Cordyceps. Mushrooms. Help or Hype?
We’ve fielded inquiries recently about supplement products containing Cordyceps Sinensis, a fungus originally used in Chinese medicine touted for its ability to increase endurance performance. Besides looking like something that should have a starring role in a Ridley Scott movie, we didn’t know too much about it.
After being linked to some of the marketing copy for these various products, we wanted to take a more in-depth look to see if this fungi had any merit.
Right off the bat, we had recently read this article by the venerable Alan Aragon where Cordyceps was discussed.
(click image for article):
Reading that wasn’t exactly confidence inspiring, and we decided to go deeper (cue Inception joke) and crawl Pubmed to see what else was out there. We were specifically looking for human studies related to exercise performance.
A single study showing benefit, another showing no benefit, and a review of the research by the JISSN that was far from an endorsement. Not too promising. What’s interesting is when we go to the product websites selling Cordyceps, the marketing copy sounds convincing.
Let’s take a look at what we ran across:
If you take a close look at the website copy and then the references provided you’ll see a couple things.
The narrative for the first study says “In a double-blind study published in Medicine & Science in Sports & Exercise…..” Fact checking this against the reference provided shows that this isn’t the case. A list of articles published in the journal related to Cordyceps can be found here.
As far as we can tell, the first study quoted was never published in a peer-reviewed journal, it is not indexed on PubMed, and the study itself was funded by Pharmanex, a multi-level marketing company.
Nuskin is Pharmanex’s parent company. They also happen to sell Cordymax and tout it as their special proprietary version of Cordyceps.
While the funding source raises some eyebrows and takes away some unbiased aspects of the study, it’s not necessarily an indicator the study is flawed. The problem is, we weren’t able to find additional details of the study in order to examine its design, other than this infographic.
The narrative for the second study quoted says “In another study published by the American Journal of Clinical Nutrition…..” We were not able to find the study in the American Journal of Clinical Nutrition, and it appears the study was published in a different journal, Medicine & Science in Sports & Exercise. Without being able to read the abstract, we decided to see what other research was available before purchasing the article.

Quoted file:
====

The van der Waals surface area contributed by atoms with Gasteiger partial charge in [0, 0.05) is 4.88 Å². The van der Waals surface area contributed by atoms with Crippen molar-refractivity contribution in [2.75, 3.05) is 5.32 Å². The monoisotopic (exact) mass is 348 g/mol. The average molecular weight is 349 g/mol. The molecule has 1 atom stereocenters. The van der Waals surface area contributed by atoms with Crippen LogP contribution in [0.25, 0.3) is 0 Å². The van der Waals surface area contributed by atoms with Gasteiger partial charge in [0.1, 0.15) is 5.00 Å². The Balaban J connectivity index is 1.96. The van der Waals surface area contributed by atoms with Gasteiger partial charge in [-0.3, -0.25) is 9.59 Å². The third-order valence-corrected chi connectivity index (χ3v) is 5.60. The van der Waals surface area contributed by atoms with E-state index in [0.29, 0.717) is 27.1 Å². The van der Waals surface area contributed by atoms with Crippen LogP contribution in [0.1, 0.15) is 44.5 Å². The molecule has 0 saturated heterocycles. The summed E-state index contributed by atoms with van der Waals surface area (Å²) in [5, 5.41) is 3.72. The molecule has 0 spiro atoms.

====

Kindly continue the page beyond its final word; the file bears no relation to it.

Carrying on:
Another common claim is that Cordyceps works well with Rhodiola. A PubMed crawl of peer-reviewed research found two relevant studies. Both showed no significant benefit of using Cordyceps or Rhodiola together.
On the flip side, here’s the marketing copy from a website selling Cordyceps:
Prevention Magazine. Not what we would clasify as a reputable evidenced based source. Although we couldn’t find the magazine article, it appears the study they reference is the same exact one as funded by Pharmanex discussed earlier. So the same study is referenced multiple times in different places to make consumers think the body of research supporting the ingredient is bigger than it is.
In conclusion, the evidence basis for Cordyceps appears weak. The issue with many esoteric ingredients is that the research IS limited, allowing companies to make bold claims or twist information around for their own gain. In this case, the ratio of research showing positive benefit to that showing no benefit make a case to label this supplement hype.
As always, if you’re considering taking this supplement you shouldn’t take our word for it. Look into the research for yourself and use a detailed/critical eye when examining the references and claims used.
Limited evidence basis to support use of Cordyceps as ergogenic aid.
Spend your money elsewhere. If you’re an endurance athlete, chocolate milk and pasta would be a good start.
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